Some future city workers will receive a 401(k)-style retirement plan rather than traditional pensions under a sweeping plan approved Monday by the City Council.
The legislation — the result of a deal struck by Baltimore unions and Mayor Stephanie Rawlings-Blake — was stalled in a council committee for nearly a year until the mayor and union leader Glenard S. Middleton reached what both sides called a compromise.
Rawlings-Blake initially called for all new municipal workers to be placed in a 401(k)-style plan. The deal approved by the council will give new workers the option of selecting a 401(k)-style plan or a "hybrid" plan that combines such an account with a traditional pension. The "hybrid" plan will be two-thirds traditional pension and one-third 401(k)-style plan, officials said.
Under the measure, new city employees will berequired to contribute 5 percent of their salaries to their retirement accounts.
"This legislation shows that government and labor officials can sit down in good faith and work out a compromise that is fair to workers and protects the city's bottom line," Rawlings-Blake said in a statement. "Rather than wait on a fiscal disaster, Baltimore is again being proactive in getting our finances in order for the long term by taking decisive action to significantly slow down the growth of our unfunded pension liabilities."
Middleton has called the deal "fair and equitable."
Councilwoman Sharon Green Middleton, who is married to Glenard Middleton, abstained from the vote.
The pension system for municipal employees faces $686 million in unfunded liabilities, according to city documents. Fully funded in 2003, the system has weakened each year and is now only 68 percent funded. The city did not have figures for estimated future savings.
The bill does not affect police or fire department employees or elected officials, who have their own pension systems.
Councilwoman Helen Holton, chairwoman of the Budget and Appropriations Committee, said the pension plan moves the city "in the right direction. It's not done, but it's a great head start."
"It shows compromise and compassion for a more balanced approach at addressing a reality of unfunded liability," Holton said.
In other action, the council also authorized two multimillion-dollar payouts resulting from botched programs.
The legislators gave final approval to pay back $3.7 million from a homeless services grant after the federal government said the city and its subcontractors could not sufficiently account for how the money was spent.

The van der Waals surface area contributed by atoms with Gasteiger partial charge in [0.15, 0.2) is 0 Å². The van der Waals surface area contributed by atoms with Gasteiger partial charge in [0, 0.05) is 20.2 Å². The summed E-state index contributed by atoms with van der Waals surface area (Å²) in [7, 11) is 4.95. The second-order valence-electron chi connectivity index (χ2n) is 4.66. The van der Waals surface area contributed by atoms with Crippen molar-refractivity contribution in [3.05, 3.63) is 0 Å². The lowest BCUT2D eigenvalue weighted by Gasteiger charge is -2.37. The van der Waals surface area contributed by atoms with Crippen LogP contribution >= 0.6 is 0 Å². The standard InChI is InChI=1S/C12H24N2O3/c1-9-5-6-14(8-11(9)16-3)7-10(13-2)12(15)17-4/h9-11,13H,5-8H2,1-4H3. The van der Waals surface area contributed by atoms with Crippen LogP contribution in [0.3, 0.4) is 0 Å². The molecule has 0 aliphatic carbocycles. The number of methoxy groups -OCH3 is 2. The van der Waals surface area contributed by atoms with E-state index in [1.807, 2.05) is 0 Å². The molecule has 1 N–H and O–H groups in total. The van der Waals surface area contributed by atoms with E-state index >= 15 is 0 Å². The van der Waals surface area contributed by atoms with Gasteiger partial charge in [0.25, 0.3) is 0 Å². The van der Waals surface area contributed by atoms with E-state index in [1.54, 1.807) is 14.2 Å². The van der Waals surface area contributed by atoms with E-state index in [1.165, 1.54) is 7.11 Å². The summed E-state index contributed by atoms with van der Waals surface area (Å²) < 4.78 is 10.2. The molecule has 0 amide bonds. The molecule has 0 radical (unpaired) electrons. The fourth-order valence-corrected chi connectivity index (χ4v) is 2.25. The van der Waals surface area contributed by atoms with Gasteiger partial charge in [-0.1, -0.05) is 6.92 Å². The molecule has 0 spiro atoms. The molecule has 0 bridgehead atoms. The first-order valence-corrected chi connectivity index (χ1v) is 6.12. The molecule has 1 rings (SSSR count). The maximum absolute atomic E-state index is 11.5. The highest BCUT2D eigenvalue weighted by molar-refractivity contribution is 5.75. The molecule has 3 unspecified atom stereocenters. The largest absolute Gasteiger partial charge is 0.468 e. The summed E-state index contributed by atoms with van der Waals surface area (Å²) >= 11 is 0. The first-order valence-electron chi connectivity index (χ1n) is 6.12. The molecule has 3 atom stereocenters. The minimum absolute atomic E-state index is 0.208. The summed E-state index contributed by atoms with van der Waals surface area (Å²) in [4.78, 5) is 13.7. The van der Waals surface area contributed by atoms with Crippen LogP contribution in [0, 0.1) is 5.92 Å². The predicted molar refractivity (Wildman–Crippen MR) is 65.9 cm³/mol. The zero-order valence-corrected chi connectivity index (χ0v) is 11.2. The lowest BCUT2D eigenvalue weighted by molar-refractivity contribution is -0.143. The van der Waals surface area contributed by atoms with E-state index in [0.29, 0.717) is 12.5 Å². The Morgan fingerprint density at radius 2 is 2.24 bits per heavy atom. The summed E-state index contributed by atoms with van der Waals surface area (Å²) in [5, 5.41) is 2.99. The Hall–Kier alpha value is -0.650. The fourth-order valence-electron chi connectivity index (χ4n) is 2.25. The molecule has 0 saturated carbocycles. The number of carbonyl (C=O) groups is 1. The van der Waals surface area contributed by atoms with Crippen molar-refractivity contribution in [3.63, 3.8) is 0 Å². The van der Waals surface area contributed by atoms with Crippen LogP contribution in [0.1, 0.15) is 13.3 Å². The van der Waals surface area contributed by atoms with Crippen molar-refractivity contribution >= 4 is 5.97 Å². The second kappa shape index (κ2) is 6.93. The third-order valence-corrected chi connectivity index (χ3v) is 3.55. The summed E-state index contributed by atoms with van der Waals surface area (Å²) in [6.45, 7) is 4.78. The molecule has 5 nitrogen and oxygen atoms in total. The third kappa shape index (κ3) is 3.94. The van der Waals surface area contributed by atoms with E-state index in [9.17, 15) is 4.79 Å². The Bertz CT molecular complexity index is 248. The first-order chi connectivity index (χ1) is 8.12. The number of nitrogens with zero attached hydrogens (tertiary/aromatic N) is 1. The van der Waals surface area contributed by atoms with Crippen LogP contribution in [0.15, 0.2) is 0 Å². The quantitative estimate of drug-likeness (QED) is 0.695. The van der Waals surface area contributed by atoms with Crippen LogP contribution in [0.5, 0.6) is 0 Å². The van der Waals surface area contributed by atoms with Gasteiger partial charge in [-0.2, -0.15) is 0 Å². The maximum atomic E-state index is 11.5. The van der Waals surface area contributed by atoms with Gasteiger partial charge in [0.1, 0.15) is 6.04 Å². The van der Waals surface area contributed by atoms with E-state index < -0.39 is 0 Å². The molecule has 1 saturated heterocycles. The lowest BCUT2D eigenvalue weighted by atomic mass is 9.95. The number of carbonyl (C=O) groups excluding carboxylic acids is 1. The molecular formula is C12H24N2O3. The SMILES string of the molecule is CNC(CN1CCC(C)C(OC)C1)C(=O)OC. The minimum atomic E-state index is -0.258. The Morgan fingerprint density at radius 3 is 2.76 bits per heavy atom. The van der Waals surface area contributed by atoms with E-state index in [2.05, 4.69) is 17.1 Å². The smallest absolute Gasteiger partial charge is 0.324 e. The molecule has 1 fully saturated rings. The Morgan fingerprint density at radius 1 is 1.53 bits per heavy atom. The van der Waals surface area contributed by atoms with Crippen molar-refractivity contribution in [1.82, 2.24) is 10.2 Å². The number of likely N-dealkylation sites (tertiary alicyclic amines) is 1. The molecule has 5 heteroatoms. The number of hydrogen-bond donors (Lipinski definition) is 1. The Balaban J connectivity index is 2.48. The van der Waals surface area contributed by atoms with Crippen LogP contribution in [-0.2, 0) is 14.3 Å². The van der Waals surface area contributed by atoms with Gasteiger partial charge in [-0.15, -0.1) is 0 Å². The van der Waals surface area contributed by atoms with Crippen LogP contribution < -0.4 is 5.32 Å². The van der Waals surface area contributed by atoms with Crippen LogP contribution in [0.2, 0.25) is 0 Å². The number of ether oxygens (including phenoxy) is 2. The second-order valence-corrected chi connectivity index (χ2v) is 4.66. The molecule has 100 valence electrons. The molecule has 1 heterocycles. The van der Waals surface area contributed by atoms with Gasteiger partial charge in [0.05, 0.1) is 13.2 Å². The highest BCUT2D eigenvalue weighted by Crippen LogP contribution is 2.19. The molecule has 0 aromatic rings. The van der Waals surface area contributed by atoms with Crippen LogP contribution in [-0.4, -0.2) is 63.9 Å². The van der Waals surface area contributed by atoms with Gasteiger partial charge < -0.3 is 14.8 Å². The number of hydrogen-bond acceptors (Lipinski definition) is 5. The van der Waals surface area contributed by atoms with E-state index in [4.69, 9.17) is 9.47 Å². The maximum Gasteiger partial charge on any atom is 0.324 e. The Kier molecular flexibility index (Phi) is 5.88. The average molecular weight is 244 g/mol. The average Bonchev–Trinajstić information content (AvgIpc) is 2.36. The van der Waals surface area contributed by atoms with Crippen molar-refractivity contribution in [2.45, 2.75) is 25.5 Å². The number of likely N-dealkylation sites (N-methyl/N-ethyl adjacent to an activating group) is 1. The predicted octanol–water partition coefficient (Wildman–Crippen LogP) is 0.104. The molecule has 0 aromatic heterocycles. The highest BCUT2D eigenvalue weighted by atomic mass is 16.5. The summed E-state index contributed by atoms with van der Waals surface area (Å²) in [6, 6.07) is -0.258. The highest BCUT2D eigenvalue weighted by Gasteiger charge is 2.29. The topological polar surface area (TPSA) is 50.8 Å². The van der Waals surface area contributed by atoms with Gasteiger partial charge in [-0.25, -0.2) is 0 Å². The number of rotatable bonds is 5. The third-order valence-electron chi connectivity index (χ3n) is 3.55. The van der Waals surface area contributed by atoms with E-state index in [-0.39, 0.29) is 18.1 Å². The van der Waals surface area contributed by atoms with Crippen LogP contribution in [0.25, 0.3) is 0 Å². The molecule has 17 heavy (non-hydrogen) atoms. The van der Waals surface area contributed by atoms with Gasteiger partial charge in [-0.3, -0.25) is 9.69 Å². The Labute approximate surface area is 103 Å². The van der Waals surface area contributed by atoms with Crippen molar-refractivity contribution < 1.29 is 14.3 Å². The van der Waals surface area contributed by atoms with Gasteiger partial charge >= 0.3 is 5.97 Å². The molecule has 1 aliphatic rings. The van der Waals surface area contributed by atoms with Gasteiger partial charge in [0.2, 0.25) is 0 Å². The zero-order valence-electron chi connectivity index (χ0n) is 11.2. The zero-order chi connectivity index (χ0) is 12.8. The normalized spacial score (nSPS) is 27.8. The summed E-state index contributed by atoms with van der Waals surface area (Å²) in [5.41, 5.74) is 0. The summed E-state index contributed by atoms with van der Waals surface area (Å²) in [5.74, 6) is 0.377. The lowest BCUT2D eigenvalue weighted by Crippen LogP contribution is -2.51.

Several council members have objected to the repayment,arguing that the U.S. Department of Housing and Urban Development provided poor accounting guidelines during a rushed rollout of stimulus funds several years ago. Councilwoman Mary Pat Clarke has argued that the city is effectively being "robbed." Clarke and Councilman Warren Branch voted against the repayment.
Council members also approved a $3 million payout to an estimated 300 owners of historic properties whose tax bills in coming years will be higher than what government officials told them to expect. The checks are intended to compensate property owners who were awarded excessive 10-year credits for renovation or restoration of historic buildings. The city intends to cover the mistakes by writing checks now.
"No citizen should have to carry more than their fair share of the tax burden," Rawlings-Blake said in a statement. "This program will help many hard-working Baltimore families."
Council members also gave preliminary approval to a bill that would give Baltimore animal control officers more leeway to seize dogs, cats or other pets deemed to be a nuisance.
The legislation, sponsored by Councilman Robert W. Curran, would allow animal control officers to evaluate complaints, such as dogs barking or running loose, and decide whether to take the animal to the pound without having to observe the violation.
The animal's owner could get the pet back following a hearing process in the city Health Department, Curran said.
Curran said the legislation is the latest in a series of changes intended to update the city's animal control code, which in recent years removed the need for some households with multiple pets to obtain kennel licenses.